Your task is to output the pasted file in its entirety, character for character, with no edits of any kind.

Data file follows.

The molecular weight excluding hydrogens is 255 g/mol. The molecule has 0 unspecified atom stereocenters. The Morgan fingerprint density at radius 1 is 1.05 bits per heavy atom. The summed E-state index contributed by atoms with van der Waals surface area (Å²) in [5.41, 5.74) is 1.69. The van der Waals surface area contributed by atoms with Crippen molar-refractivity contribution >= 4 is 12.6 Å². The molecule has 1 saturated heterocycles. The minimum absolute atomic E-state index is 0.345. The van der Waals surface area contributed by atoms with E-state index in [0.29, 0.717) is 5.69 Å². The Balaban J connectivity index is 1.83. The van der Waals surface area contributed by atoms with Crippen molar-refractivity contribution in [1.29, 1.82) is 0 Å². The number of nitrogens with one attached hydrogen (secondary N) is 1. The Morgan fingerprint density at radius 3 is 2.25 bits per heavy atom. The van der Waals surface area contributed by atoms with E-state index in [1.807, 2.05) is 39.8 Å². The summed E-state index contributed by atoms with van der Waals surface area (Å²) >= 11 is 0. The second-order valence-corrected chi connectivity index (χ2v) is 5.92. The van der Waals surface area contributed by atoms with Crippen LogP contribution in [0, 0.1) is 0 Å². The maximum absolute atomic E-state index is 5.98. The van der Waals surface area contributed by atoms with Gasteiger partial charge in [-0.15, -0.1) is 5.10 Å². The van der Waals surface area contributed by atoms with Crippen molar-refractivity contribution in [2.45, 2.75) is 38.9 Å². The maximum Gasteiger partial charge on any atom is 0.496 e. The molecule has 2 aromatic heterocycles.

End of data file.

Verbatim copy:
The molecular weight excluding hydrogens is 255 g/mol. The molecule has 0 unspecified atom stereocenters. The Morgan fingerprint density at radius 1 is 1.05 bits per heavy atom. The summed E-state index contributed by atoms with van der Waals surface area (Å²) in [5.41, 5.74) is 1.69. The van der Waals surface area contributed by atoms with Crippen molar-refractivity contribution >= 4 is 12.6 Å². The molecule has 1 saturated heterocycles. The minimum absolute atomic E-state index is 0.345. The van der Waals surface area contributed by atoms with E-state index in [0.29, 0.717) is 5.69 Å². The Balaban J connectivity index is 1.83. The van der Waals surface area contributed by atoms with Crippen molar-refractivity contribution in [1.29, 1.82) is 0 Å². The number of nitrogens with one attached hydrogen (secondary N) is 1. The Morgan fingerprint density at radius 3 is 2.25 bits per heavy atom. The van der Waals surface area contributed by atoms with E-state index in [1.807, 2.05) is 39.8 Å². The summed E-state index contributed by atoms with van der Waals surface area (Å²) >= 11 is 0. The second-order valence-corrected chi connectivity index (χ2v) is 5.92. The van der Waals surface area contributed by atoms with Crippen LogP contribution in [0, 0.1) is 0 Å². The maximum absolute atomic E-state index is 5.98. The van der Waals surface area contributed by atoms with Gasteiger partial charge in [-0.15, -0.1) is 5.10 Å². The van der Waals surface area contributed by atoms with Crippen molar-refractivity contribution in [2.45, 2.75) is 38.9 Å². The maximum Gasteiger partial charge on any atom is 0.496 e. The molecule has 2 aromatic heterocycles.